It definitely not a Jahdot poll, mon... :p

    • by femtobyte (710429)

      Planet-to-planet to a couple places within one solar system is feasible. However, if we end up discovering that not every potentially habitable niche in our own solar system is (or at least has been within recent geological history, prior to some particular ecological disaster) absolutely teeming with life, then the interstellar hypothesis becomes quite unlikely. If life-supporting planets are spewing out space-hardy life seeds at a high enough rate to chance upon planets in solar systems several light-year

  • by Dr. Spork (142693) on Monday April 08, 2013 @05:20PM (#43395199)
    At this point, we've learned enough about the hardiness and versatility of microbes that I would frankly be surprised if we found a completely sterilized Mars. In the history of the planet, many rocks knocked loose from Earth have landed there, and we know many organisms that could have survived the whole trip. If absolutely nothing took root, I would consider that a mild surprise. With extremophiles being found at pretty much everywhere we looked, we should be ready to find terrestrial extremophiles living even on Mars. That's definitely worth a few articles and TV specials, but it wouldn't really change the way we see the universe. Much more exciting would be to find Martian life of a totally independent genesis. Somehow I find that deeply unlikely, given that life genesis seems to only have happened once even in a place as comfy as Earth.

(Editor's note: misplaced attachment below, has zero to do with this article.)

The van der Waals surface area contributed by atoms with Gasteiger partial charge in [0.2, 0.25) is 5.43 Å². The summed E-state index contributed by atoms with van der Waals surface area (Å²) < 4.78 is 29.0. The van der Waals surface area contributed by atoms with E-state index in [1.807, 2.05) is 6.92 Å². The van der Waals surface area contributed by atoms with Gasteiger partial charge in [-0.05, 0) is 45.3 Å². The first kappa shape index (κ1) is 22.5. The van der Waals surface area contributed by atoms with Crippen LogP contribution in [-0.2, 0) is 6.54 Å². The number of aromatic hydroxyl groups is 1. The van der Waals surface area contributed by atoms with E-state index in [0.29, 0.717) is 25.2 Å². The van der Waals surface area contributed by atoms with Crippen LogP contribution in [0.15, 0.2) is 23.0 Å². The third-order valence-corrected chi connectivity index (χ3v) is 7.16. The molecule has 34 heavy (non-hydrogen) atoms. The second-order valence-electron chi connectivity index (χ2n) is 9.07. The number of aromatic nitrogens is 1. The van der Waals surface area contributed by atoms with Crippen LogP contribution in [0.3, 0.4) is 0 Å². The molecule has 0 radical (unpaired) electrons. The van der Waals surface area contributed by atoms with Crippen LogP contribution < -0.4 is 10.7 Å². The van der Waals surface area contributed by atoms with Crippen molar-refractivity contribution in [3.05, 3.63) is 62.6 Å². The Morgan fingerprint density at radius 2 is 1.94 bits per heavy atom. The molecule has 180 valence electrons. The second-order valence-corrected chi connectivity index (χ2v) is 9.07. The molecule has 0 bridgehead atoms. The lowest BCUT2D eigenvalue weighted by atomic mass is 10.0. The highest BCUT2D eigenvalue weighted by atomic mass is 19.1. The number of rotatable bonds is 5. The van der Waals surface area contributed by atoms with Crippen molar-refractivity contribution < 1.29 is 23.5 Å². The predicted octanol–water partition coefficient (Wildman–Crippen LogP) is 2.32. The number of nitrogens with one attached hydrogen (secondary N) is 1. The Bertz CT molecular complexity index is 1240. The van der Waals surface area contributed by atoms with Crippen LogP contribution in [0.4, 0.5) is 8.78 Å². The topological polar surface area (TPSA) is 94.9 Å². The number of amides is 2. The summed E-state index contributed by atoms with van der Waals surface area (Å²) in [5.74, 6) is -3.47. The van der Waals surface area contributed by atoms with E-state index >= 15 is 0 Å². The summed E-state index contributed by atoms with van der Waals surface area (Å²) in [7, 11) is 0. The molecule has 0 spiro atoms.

• Me -- I want some proof.

    • by MightyMartian (840721) on Monday April 08, 2013 @05:41PM (#43395385) Journal

      Life happened when Earth was in general far far less comfy to life than it is now. Mars likely had similar conditions very early on, but for a number of reasons (lower gravity, lack of magnetic field), it lost the thick atmosphere that would have made liquid water possible for extended periods of time on its surface. The hypothesis is that Mars may have evolved a biosphere during that period when it possessed a dense atmosphere and liquid water. In that case, even after most of the atmosphere disappeared, some portion of the biosphere that had adapted to living deep underground would have continued on even after the surface of the planet had been rendered completely uninhabitable.